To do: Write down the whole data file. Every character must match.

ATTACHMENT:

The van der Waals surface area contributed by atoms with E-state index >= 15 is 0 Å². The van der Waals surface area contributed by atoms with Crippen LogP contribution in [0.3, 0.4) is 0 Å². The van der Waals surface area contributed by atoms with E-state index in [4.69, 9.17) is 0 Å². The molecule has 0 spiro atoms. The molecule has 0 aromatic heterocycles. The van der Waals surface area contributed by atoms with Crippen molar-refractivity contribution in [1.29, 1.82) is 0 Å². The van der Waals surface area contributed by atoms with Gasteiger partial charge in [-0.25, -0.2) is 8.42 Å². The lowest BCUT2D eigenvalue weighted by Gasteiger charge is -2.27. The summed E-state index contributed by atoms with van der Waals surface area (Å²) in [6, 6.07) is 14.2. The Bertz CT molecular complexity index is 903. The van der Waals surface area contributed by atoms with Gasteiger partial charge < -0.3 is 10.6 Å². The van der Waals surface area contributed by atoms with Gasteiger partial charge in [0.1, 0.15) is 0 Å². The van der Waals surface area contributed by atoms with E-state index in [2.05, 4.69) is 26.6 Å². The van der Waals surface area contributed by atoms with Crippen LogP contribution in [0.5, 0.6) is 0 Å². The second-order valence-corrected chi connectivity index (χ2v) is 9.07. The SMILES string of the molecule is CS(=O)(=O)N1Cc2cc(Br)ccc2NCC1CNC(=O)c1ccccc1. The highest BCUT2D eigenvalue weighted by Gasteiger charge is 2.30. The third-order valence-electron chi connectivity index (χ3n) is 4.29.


The van der Waals surface area contributed by atoms with E-state index >= 15 is 0 Å². The van der Waals surface area contributed by atoms with Crippen LogP contribution in [0.3, 0.4) is 0 Å². The van der Waals surface area contributed by atoms with E-state index in [4.69, 9.17) is 0 Å². The molecule has 0 spiro atoms. The molecule has 0 aromatic heterocycles. The van der Waals surface area contributed by atoms with Crippen molar-refractivity contribution in [1.29, 1.82) is 0 Å². The van der Waals surface area contributed by atoms with Gasteiger partial charge in [-0.25, -0.2) is 8.42 Å². The lowest BCUT2D eigenvalue weighted by Gasteiger charge is -2.27. The summed E-state index contributed by atoms with van der Waals surface area (Å²) in [6, 6.07) is 14.2. The Bertz CT molecular complexity index is 903. The van der Waals surface area contributed by atoms with Gasteiger partial charge < -0.3 is 10.6 Å². The van der Waals surface area contributed by atoms with Gasteiger partial charge in [0.1, 0.15) is 0 Å². The van der Waals surface area contributed by atoms with E-state index in [2.05, 4.69) is 26.6 Å². The van der Waals surface area contributed by atoms with Crippen LogP contribution in [0.5, 0.6) is 0 Å². The second-order valence-corrected chi connectivity index (χ2v) is 9.07. The SMILES string of the molecule is CS(=O)(=O)N1Cc2cc(Br)ccc2NCC1CNC(=O)c1ccccc1. The highest BCUT2D eigenvalue weighted by Gasteiger charge is 2.30. The third-order valence-electron chi connectivity index (χ3n) is 4.29.